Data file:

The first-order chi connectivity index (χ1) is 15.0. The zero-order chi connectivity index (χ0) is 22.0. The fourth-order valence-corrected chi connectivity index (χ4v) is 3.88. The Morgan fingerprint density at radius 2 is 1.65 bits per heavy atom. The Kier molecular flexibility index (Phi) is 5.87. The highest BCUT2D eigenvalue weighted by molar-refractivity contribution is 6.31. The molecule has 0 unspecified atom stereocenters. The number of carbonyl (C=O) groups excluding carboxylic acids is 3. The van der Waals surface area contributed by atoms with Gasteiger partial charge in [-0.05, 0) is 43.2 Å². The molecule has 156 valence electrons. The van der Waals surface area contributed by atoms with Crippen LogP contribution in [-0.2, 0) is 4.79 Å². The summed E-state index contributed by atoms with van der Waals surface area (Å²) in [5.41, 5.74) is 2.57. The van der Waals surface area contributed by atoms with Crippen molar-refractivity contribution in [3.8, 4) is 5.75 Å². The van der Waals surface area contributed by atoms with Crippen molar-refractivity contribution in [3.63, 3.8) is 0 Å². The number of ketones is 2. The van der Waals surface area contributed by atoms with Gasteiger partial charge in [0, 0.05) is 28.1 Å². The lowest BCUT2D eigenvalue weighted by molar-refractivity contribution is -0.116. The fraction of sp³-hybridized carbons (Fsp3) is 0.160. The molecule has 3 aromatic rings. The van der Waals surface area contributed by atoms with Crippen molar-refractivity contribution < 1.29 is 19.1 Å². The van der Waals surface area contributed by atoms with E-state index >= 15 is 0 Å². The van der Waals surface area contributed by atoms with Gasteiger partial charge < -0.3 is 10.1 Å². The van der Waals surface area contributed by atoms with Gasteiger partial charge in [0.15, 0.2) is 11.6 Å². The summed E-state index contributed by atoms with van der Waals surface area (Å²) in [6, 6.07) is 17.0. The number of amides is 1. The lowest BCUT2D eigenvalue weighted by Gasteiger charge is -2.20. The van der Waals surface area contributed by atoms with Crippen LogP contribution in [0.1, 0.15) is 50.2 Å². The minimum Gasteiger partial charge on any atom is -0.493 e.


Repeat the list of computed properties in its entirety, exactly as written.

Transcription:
The first-order chi connectivity index (χ1) is 15.0. The zero-order chi connectivity index (χ0) is 22.0. The fourth-order valence-corrected chi connectivity index (χ4v) is 3.88. The Morgan fingerprint density at radius 2 is 1.65 bits per heavy atom. The Kier molecular flexibility index (Phi) is 5.87. The highest BCUT2D eigenvalue weighted by molar-refractivity contribution is 6.31. The molecule has 0 unspecified atom stereocenters. The number of carbonyl (C=O) groups excluding carboxylic acids is 3. The van der Waals surface area contributed by atoms with Gasteiger partial charge in [-0.05, 0) is 43.2 Å². The molecule has 156 valence electrons. The van der Waals surface area contributed by atoms with Crippen LogP contribution in [-0.2, 0) is 4.79 Å². The summed E-state index contributed by atoms with van der Waals surface area (Å²) in [5.41, 5.74) is 2.57. The van der Waals surface area contributed by atoms with Crippen molar-refractivity contribution in [3.8, 4) is 5.75 Å². The van der Waals surface area contributed by atoms with Crippen molar-refractivity contribution in [3.63, 3.8) is 0 Å². The number of ketones is 2. The van der Waals surface area contributed by atoms with Gasteiger partial charge in [0, 0.05) is 28.1 Å². The lowest BCUT2D eigenvalue weighted by molar-refractivity contribution is -0.116. The fraction of sp³-hybridized carbons (Fsp3) is 0.160. The molecule has 3 aromatic rings. The van der Waals surface area contributed by atoms with Crippen molar-refractivity contribution < 1.29 is 19.1 Å². The van der Waals surface area contributed by atoms with E-state index >= 15 is 0 Å². The van der Waals surface area contributed by atoms with Gasteiger partial charge < -0.3 is 10.1 Å². The van der Waals surface area contributed by atoms with Gasteiger partial charge in [0.15, 0.2) is 11.6 Å². The summed E-state index contributed by atoms with van der Waals surface area (Å²) in [6, 6.07) is 17.0. The number of amides is 1. The lowest BCUT2D eigenvalue weighted by Gasteiger charge is -2.20. The van der Waals surface area contributed by atoms with Crippen LogP contribution in [0.1, 0.15) is 50.2 Å². The minimum Gasteiger partial charge on any atom is -0.493 e.